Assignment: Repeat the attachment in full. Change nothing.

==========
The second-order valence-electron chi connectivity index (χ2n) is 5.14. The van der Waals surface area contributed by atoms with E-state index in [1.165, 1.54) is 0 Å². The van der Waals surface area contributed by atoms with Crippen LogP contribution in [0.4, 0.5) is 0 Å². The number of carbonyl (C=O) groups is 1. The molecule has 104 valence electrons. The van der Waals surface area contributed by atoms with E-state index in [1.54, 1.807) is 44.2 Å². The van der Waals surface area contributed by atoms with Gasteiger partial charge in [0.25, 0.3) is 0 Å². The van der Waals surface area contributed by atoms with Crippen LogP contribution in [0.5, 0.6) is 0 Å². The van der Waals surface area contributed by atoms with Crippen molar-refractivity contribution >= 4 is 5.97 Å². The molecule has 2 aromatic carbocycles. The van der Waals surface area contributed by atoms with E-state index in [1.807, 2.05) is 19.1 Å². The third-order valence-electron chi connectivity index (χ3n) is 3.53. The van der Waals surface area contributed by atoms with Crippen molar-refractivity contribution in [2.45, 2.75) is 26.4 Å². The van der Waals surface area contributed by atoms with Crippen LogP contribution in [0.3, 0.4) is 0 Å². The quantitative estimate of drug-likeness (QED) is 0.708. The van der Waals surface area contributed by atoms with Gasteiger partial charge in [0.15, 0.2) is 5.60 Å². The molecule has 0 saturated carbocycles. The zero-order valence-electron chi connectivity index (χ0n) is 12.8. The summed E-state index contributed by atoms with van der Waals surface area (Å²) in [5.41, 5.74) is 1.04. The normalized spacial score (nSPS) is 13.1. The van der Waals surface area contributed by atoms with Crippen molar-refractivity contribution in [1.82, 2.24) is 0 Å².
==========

The second-order valence-electron chi connectivity index (χ2n) is 5.14. The van der Waals surface area contributed by atoms with E-state index in [1.165, 1.54) is 0 Å². The van der Waals surface area contributed by atoms with Crippen LogP contribution in [0.4, 0.5) is 0 Å². The number of carbonyl (C=O) groups is 1. The molecule has 104 valence electrons. The van der Waals surface area contributed by atoms with E-state index in [1.54, 1.807) is 44.2 Å². The van der Waals surface area contributed by atoms with Gasteiger partial charge in [0.25, 0.3) is 0 Å². The van der Waals surface area contributed by atoms with Crippen LogP contribution in [0.5, 0.6) is 0 Å². The van der Waals surface area contributed by atoms with Crippen molar-refractivity contribution >= 4 is 5.97 Å². The molecule has 2 aromatic carbocycles. The van der Waals surface area contributed by atoms with E-state index in [1.807, 2.05) is 19.1 Å². The third-order valence-electron chi connectivity index (χ3n) is 3.53. The van der Waals surface area contributed by atoms with Crippen molar-refractivity contribution in [2.45, 2.75) is 26.4 Å². The van der Waals surface area contributed by atoms with Crippen LogP contribution in [0.3, 0.4) is 0 Å². The quantitative estimate of drug-likeness (QED) is 0.708. The van der Waals surface area contributed by atoms with Gasteiger partial charge in [0.15, 0.2) is 5.60 Å². The molecule has 0 saturated carbocycles. The zero-order valence-electron chi connectivity index (χ0n) is 12.8. The summed E-state index contributed by atoms with van der Waals surface area (Å²) in [5.41, 5.74) is 1.04. The normalized spacial score (nSPS) is 13.1. The van der Waals surface area contributed by atoms with Crippen molar-refractivity contribution in [1.82, 2.24) is 0 Å².